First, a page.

Ask LH: What Can I Do When A Call Centre Can’t Understand Me?

Ask LH: What Can I Do When A Call Centre Can’t Understand Me?

Dear Lifehacker, I have desperately been trying to contact Adobe over a problem with my Creative Cloud account. I figured support would be local (I thought that was a justification for the higher price). However, the call centre is in India. I have had excellent service from Indian call centres before, but here I’m stuck : no matter how hard I try to spell it out they cannot understand my email address. They tell me to hang up and try again. What can I do? I can’t find anybody local to talk to. Thanks, Can’t Get Through

Dear CGT,

We can offer both some specific advice for your situation and some general hints. For Adobe, you have two other possibilities to establish contact (and pass on your email address): the Adobe Online Chat page and the Adobe ANZ Facebook page. In this context, online chat is a better choice, since you probably don’t want to post your email address on a public Facebook page.

If you’re having difficulty getting in touch with a call centre or being understood, then looking for online alternatives is a sensible alternative strategy. As well as the company’s own site, check for Facebook and Twitter options. While many problems will ultimately require a phone call to resolve, being able to establish basic contact through other means can be helpful, especially in a situation like this where it’s just one key piece of information you can’t convey.

If phone is the only contact method and you can’t be understood, it’s entirely reasonable to ask to be transferred to someone else, or to a supervisor. As with any call centre discussion, the key is to stay polite and stay calm. Don’t make angry, abusive or racist comments; none of those will help to get your problem solved.

Cheers Lifehacker

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  • If you’ve called multiple times, try asking for a supervisor, or even ask them if they can call you back.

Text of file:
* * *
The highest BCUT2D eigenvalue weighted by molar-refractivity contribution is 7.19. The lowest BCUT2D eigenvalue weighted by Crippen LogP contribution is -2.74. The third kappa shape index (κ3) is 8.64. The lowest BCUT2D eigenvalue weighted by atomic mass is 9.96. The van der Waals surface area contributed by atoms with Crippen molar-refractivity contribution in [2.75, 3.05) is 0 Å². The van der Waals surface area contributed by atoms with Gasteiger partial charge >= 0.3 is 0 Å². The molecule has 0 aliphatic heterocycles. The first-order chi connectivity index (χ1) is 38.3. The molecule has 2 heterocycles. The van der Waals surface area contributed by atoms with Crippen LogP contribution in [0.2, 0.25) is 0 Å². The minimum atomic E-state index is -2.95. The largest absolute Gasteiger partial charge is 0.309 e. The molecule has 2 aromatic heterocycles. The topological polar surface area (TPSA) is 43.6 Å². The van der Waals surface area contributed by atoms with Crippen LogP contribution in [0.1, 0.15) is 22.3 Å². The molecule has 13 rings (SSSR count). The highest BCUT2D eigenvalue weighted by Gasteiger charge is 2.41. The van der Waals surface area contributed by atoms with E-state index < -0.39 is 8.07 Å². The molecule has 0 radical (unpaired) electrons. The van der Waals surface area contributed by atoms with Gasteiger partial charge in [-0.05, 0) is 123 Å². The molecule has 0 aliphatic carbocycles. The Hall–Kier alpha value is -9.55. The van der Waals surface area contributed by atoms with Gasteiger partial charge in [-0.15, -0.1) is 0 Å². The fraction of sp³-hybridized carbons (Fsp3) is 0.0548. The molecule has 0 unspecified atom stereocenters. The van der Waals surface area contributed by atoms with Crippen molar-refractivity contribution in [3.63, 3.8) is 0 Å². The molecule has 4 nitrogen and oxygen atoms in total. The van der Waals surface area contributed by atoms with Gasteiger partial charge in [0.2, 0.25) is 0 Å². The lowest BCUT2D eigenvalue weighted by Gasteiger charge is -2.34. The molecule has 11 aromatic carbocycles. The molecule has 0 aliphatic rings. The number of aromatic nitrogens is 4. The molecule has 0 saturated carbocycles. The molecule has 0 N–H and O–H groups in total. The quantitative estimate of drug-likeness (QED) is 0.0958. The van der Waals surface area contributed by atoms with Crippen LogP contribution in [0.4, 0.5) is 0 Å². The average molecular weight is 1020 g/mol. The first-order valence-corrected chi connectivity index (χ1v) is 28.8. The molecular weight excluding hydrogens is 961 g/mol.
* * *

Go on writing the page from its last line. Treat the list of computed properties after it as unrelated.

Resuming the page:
Trunking to overseas contact centres is often a mess of multiple carriers and VOIP solutions, sometimes crossing the globe more than once. It’s not uncommon for Australian calls to get to India via the US. Whereas their return call to you is often on a more direct route

  • Simple – just spell out your email address using the phonetic alphabet:
    Alpha Bravo Charlie Delta Echo Foxtrot Golf Hotel India
    Juliet Kilo Lima Mike November Oscar Papa Quebec Romeo
    Sierra Tango Uniform Victor Whiskey Xray Yankee Zulu

  • Completely agree with the phonetic alphabet suggestions. Also don’t just think the call centre is in India just because you spoke to someone of that Origen. I have worked for a couple of call centres with multinationals litres but all been based here in aus.

    Also be careful with your tone, obviously email doesn’t have a tone but you go I to the call thinking another Indian call Center they may have issues understanding you due to the anger I. Your voice as they might have just as much trouble with our accent as we may do with theirs.

  • The Adobe call centre is definately in India. At a company called 24/7 in Bangalore… I know because i am here right now training a team for an Australian Telco and have to walk past the Adobe team every morning.

  • Just because they’re Indian doesn’t mean the call centre is in India – it might be, but that’s not a 100% clue to say that it is. My friend worked in an Australian based call centre – over half the staff were Indian, and about half of the rest weren’t native Australian speakers – they had foreign accents.

  • What can you do? Stop buying there products. There plenty of software alternatives out there. The sad thing is it seems the way most companies are going everything is eventually outsourced as a means of reducing costs.

    Outsourcing jobs to cheaper labour markets doesn’t bother me so much as everyone needs a job…. what bothers me is companies expecting to same level of service and not paying for it.

    • I’d struggle to name “plenty” of Adobe software alternatives out there. Sure, there’s GIMP as an alternative to Photoshop, but software such as Dreamweaver and Lightroom are hard, if not impossible to match

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